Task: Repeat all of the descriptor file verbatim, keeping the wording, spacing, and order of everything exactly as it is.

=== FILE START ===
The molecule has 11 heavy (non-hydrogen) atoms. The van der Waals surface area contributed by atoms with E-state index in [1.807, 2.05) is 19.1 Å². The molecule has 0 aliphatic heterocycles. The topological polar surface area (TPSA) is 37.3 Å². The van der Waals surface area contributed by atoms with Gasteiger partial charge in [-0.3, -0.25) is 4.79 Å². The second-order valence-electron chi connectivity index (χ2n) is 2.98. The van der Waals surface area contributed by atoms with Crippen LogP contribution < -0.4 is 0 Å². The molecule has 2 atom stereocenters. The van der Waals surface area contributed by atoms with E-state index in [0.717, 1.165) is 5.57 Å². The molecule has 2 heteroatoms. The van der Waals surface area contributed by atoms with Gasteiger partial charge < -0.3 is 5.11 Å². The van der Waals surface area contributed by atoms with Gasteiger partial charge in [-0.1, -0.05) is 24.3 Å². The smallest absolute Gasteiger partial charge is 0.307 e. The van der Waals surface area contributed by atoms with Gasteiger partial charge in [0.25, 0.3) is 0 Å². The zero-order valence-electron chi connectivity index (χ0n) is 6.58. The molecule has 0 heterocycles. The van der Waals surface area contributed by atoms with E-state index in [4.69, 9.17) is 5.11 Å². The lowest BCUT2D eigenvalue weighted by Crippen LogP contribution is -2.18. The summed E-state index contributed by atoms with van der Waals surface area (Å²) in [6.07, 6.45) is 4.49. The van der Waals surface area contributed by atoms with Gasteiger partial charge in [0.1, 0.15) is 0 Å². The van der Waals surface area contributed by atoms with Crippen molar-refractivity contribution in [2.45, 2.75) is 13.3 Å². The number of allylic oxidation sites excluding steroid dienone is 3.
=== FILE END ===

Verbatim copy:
The molecule has 11 heavy (non-hydrogen) atoms. The van der Waals surface area contributed by atoms with E-state index in [1.807, 2.05) is 19.1 Å². The molecule has 0 aliphatic heterocycles. The topological polar surface area (TPSA) is 37.3 Å². The van der Waals surface area contributed by atoms with Gasteiger partial charge in [-0.3, -0.25) is 4.79 Å². The second-order valence-electron chi connectivity index (χ2n) is 2.98. The van der Waals surface area contributed by atoms with Crippen LogP contribution < -0.4 is 0 Å². The molecule has 2 atom stereocenters. The van der Waals surface area contributed by atoms with E-state index in [0.717, 1.165) is 5.57 Å². The molecule has 2 heteroatoms. The van der Waals surface area contributed by atoms with Gasteiger partial charge < -0.3 is 5.11 Å². The van der Waals surface area contributed by atoms with Gasteiger partial charge in [-0.1, -0.05) is 24.3 Å². The smallest absolute Gasteiger partial charge is 0.307 e. The van der Waals surface area contributed by atoms with Gasteiger partial charge in [0.25, 0.3) is 0 Å². The zero-order valence-electron chi connectivity index (χ0n) is 6.58. The molecule has 0 heterocycles. The van der Waals surface area contributed by atoms with E-state index in [4.69, 9.17) is 5.11 Å². The lowest BCUT2D eigenvalue weighted by Crippen LogP contribution is -2.18. The summed E-state index contributed by atoms with van der Waals surface area (Å²) in [6.07, 6.45) is 4.49. The van der Waals surface area contributed by atoms with Gasteiger partial charge in [0.1, 0.15) is 0 Å². The van der Waals surface area contributed by atoms with Crippen molar-refractivity contribution in [2.45, 2.75) is 13.3 Å². The number of allylic oxidation sites excluding steroid dienone is 3.